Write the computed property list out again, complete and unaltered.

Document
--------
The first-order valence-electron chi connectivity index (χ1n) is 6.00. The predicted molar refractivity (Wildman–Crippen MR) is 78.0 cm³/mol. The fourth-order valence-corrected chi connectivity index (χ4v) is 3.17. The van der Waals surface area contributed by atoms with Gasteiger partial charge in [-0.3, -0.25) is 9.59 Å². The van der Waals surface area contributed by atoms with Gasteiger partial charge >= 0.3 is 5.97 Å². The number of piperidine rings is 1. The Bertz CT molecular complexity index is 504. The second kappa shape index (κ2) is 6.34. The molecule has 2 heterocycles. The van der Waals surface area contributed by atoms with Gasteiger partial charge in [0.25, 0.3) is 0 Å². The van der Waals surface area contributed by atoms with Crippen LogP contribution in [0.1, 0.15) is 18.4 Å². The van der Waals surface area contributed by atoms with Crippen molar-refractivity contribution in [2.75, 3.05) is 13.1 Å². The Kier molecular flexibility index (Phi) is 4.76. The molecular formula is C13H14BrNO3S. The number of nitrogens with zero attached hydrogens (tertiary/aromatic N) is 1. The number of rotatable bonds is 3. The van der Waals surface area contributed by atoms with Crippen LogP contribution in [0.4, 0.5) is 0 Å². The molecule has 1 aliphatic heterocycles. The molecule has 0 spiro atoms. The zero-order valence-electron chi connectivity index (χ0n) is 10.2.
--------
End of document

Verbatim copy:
The first-order valence-electron chi connectivity index (χ1n) is 6.00. The predicted molar refractivity (Wildman–Crippen MR) is 78.0 cm³/mol. The fourth-order valence-corrected chi connectivity index (χ4v) is 3.17. The van der Waals surface area contributed by atoms with Gasteiger partial charge in [-0.3, -0.25) is 9.59 Å². The van der Waals surface area contributed by atoms with Gasteiger partial charge >= 0.3 is 5.97 Å². The number of piperidine rings is 1. The Bertz CT molecular complexity index is 504. The second kappa shape index (κ2) is 6.34. The molecule has 2 heterocycles. The van der Waals surface area contributed by atoms with Gasteiger partial charge in [0.25, 0.3) is 0 Å². The van der Waals surface area contributed by atoms with Crippen LogP contribution in [0.1, 0.15) is 18.4 Å². The van der Waals surface area contributed by atoms with Crippen molar-refractivity contribution in [2.75, 3.05) is 13.1 Å². The Kier molecular flexibility index (Phi) is 4.76. The molecular formula is C13H14BrNO3S. The number of nitrogens with zero attached hydrogens (tertiary/aromatic N) is 1. The number of rotatable bonds is 3. The van der Waals surface area contributed by atoms with Crippen LogP contribution in [0.4, 0.5) is 0 Å². The molecule has 1 aliphatic heterocycles. The molecule has 0 spiro atoms. The zero-order valence-electron chi connectivity index (χ0n) is 10.2.